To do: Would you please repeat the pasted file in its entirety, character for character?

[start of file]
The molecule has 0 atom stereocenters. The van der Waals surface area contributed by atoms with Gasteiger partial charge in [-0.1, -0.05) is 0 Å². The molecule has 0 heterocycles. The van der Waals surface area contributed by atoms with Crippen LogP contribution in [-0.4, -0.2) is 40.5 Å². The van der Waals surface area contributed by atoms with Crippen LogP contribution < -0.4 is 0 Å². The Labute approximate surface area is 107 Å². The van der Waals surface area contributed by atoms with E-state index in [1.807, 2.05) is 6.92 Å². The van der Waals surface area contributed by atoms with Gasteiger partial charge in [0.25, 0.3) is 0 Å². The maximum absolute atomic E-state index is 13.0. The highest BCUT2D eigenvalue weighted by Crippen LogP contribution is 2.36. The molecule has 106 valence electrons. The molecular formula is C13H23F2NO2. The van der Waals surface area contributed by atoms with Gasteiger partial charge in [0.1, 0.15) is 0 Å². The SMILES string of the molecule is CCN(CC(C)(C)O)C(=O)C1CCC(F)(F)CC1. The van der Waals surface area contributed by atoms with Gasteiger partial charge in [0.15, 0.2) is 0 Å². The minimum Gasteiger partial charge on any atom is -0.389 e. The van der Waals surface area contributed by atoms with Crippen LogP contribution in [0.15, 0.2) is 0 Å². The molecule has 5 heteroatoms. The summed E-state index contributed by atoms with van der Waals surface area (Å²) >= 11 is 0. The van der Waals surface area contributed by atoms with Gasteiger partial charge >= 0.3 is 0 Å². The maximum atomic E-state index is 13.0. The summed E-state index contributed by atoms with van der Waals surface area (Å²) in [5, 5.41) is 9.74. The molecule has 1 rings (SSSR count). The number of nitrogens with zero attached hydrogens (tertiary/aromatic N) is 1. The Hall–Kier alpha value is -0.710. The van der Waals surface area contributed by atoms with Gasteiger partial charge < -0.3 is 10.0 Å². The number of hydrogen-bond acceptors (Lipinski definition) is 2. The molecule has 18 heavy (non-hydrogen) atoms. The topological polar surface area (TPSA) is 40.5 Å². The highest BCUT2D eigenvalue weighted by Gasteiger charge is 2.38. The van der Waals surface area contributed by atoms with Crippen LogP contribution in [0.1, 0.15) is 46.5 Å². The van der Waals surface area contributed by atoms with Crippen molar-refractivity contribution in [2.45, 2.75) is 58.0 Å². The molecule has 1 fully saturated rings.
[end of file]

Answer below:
The molecule has 0 atom stereocenters. The van der Waals surface area contributed by atoms with Gasteiger partial charge in [-0.1, -0.05) is 0 Å². The molecule has 0 heterocycles. The van der Waals surface area contributed by atoms with Crippen LogP contribution in [-0.4, -0.2) is 40.5 Å². The van der Waals surface area contributed by atoms with Crippen LogP contribution < -0.4 is 0 Å². The Labute approximate surface area is 107 Å². The van der Waals surface area contributed by atoms with E-state index in [1.807, 2.05) is 6.92 Å². The van der Waals surface area contributed by atoms with Gasteiger partial charge in [0.25, 0.3) is 0 Å². The maximum absolute atomic E-state index is 13.0. The highest BCUT2D eigenvalue weighted by Crippen LogP contribution is 2.36. The molecule has 106 valence electrons. The molecular formula is C13H23F2NO2. The van der Waals surface area contributed by atoms with Gasteiger partial charge in [0.1, 0.15) is 0 Å². The SMILES string of the molecule is CCN(CC(C)(C)O)C(=O)C1CCC(F)(F)CC1. The van der Waals surface area contributed by atoms with Gasteiger partial charge in [0.15, 0.2) is 0 Å². The minimum Gasteiger partial charge on any atom is -0.389 e. The van der Waals surface area contributed by atoms with Crippen LogP contribution in [0.15, 0.2) is 0 Å². The molecule has 5 heteroatoms. The summed E-state index contributed by atoms with van der Waals surface area (Å²) >= 11 is 0. The van der Waals surface area contributed by atoms with Gasteiger partial charge >= 0.3 is 0 Å². The maximum atomic E-state index is 13.0. The summed E-state index contributed by atoms with van der Waals surface area (Å²) in [5, 5.41) is 9.74. The molecule has 1 rings (SSSR count). The number of nitrogens with zero attached hydrogens (tertiary/aromatic N) is 1. The Hall–Kier alpha value is -0.710. The van der Waals surface area contributed by atoms with Gasteiger partial charge < -0.3 is 10.0 Å². The number of hydrogen-bond acceptors (Lipinski definition) is 2. The molecule has 18 heavy (non-hydrogen) atoms. The topological polar surface area (TPSA) is 40.5 Å². The highest BCUT2D eigenvalue weighted by Gasteiger charge is 2.38. The van der Waals surface area contributed by atoms with Crippen LogP contribution in [0.1, 0.15) is 46.5 Å². The van der Waals surface area contributed by atoms with Crippen molar-refractivity contribution in [2.45, 2.75) is 58.0 Å². The molecule has 1 fully saturated rings.